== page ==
McLin has presided since 2001 over this struggling, racially mixed city, with a poverty rate of 25 percent and a mortgage foreclosure rate that is one of the highest in Ohio. She drives herself around Dayton, which she calls "Mayberry on steroids," in a Saturn Vue, no retinue of security and advisers, just her. She has been known to answer her own phone at City Hall. She takes tap-dancing lessons on Monday evenings, and never goes anywhere without one of her signature hats, like the red fedora she wore over the weekend.

She did 13 neighborhood walks last year, talking to residents about waste collection, vandalism, potholes, vacant houses. Over the weekend, she was walking door-to-door in a precinct, urging residents to support a ballot initiative to increase funding for a local community college. A woman driving down the street parked her pickup truck and got out to greet McLin. "You cleaning up our neighborhood?" the woman asked as she hugged the mayor. "Not today," replied McLin, "but I'll be back to clean it up. You'll help me."

McLin, 59, is old-school, in that unpretentious way, the kind of mayor who stops on a sidewalk during her door-knocking to gaze at a vintage hot-pink Impala. When she was young, she reflected, looking at cars was fun. "We stood on the corner and sang songs. That was entertainment. We played hopscotch, tag, picked cherries for someone's mama to make pies."

Speaking at an Obama rally before 10,000 people? That wasn't going to thrill this mayor, whose eyeglasses have one round pane and one square pane. "That means Dayton is well rounded and you can get a square deal." Not that McLin doesn't understand her significance, in the scheme of Ohio politics. She is the first female mayor of Dayton, the first black woman elected to the Ohio Senate and also to serve as Senate minority leader. Her late father, C.J. McLin, was a legendary political figure here, serving 22 years as a state legislator.

Sitting for lunch at the Dublin Pub, she ordered a Shirley Temple, complete with cherry. Her legislative aide Bobbi Dillon was there, along with her friend, City Commissioner Nan Whaley. Both are Obama supporters. In fact, all four city commissioners have endorsed Obama, which makes the mayor odd woman out. "I said to the mayor, 'We can make it unanimous,' but I wasn't successful," said Whaley.

Turns out Mayor Adrian M. Fenty was in town to campaign for Obama over the weekend. McLin wanted to greet him, but again, not at an Obama event. So Fenty came to the Dublin Pub, sat and had some hot tea and honey. The two mayors exchanged gifts. She gave him ink pens from the city; he gave her District of Columbia cuff links. "You gave a nice address at the U.S. Conference of Mayors," McLin told Fenty, and he thanked her.

The two mayors talked about education and the foreclosure crisis, but not about politics. When it was time to take photos, McLin asked Fenty if he would mind hiding his button. No problem, said Fenty, who then discovered Whaley was an Obama supporter. So he asked one of his aides to hand him a small green box, another gift. This one was a special rhinestone pin by jewelry designer Ann Hand that spelled out "Obama 2008." Whaley was impressed. "See, mayor, you can have one of these," Whaley chided McLin.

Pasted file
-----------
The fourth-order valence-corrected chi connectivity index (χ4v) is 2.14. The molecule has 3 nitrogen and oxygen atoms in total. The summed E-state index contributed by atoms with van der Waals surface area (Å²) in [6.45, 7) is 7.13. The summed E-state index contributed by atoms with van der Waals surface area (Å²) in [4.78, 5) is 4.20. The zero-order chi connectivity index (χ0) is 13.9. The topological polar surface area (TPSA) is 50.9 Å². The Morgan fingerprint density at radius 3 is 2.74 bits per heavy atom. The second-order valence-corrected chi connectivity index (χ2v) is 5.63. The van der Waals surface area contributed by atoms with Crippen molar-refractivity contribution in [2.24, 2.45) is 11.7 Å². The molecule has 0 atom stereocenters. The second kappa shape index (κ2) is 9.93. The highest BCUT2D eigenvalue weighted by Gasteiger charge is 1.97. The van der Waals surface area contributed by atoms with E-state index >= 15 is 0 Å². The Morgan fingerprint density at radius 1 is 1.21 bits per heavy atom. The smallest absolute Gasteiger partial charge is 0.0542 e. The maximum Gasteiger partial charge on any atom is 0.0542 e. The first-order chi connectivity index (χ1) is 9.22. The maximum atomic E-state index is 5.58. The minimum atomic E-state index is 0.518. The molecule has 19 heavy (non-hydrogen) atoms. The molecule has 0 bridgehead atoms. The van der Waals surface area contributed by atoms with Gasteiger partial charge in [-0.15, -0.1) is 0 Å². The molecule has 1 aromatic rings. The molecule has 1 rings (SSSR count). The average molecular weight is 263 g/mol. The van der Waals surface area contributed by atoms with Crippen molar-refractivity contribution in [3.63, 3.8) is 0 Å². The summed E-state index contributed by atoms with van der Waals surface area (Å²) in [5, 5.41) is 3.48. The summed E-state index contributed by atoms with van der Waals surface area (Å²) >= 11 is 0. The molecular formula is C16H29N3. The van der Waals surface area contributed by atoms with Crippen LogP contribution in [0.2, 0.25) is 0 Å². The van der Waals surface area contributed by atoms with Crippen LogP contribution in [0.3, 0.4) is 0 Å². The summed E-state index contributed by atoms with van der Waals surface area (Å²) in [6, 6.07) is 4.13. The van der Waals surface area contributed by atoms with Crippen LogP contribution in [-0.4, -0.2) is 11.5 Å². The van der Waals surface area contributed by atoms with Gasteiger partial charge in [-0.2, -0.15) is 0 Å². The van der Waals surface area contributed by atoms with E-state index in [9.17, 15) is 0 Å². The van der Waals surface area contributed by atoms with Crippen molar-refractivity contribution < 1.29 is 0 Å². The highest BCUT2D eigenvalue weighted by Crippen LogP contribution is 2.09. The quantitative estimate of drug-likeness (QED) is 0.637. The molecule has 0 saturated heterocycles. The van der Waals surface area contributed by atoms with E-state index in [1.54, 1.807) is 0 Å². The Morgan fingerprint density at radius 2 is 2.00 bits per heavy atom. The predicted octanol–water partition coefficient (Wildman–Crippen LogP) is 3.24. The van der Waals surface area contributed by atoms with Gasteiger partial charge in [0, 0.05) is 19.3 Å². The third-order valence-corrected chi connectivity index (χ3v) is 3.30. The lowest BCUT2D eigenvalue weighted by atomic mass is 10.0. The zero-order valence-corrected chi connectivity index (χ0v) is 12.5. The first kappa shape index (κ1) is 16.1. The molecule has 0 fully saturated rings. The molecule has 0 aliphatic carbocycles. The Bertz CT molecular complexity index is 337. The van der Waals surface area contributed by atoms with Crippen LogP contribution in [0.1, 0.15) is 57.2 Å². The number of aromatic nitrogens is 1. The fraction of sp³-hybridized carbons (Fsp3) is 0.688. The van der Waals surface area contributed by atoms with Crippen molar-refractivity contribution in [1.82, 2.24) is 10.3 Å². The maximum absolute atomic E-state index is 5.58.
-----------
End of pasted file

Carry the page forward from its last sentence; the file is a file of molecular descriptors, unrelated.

As Fenty was about to depart for the next of several stops, a guy leaving the Dublin shouted, "Obama!"

Fenty smiled. "All right, fired up!" And then he and his entourage left, en route to an area pool hall, then to Springfield, then to Cincinnati.

"I liked him," said Whaley. "That was exciting."

McLin turned to serious politics for a minute. "I really do not want to see this go to the convention," she said of the Obama-Clinton battle. "So I would really like to see this resolved. The Democratic Party -- it's their race to lose, and if this doesn't get nipped in the bud there could be repercussions in the fall for state legislative races, all kinds of races. We need to have smooth sailing in November."

The purpose of the superdelegates, as envisioned when this system was created in 1982, was to moderate the influence of ideological activists and give party leaders more of a leavening role in the nominating process. But no one quite envisioned a campaign like this one, where the superdelegates have been strong-armed and sweet-talked for months.

McLin voted early, so she already has cast her personal choice. And she's not telling. After today's election, she'll put on her Superdelegate Cape, figuratively speaking, and get behind whomever Dayton decides it wants for president.

As she drove a visitor around the city, pointing out the hometown potato-chip company and Esther Price candies, pointing out blocks in East Dayton where residents beat pots and pans to chase the prostitutes away, pointing out the revitalized Wright-Dunbar community and the University of Dayton, we were wondering if she would leave any clues about her presidential leanings. At one point, she blurted out: "Can you believe all the Obama signs? I haven't seen a lot of Clinton signs."

But that was all.

"In my case," McLin said, "sometimes it plays to sit back and chill and watch the game unfold."

Research director Lucy Shackelford contributed to this report.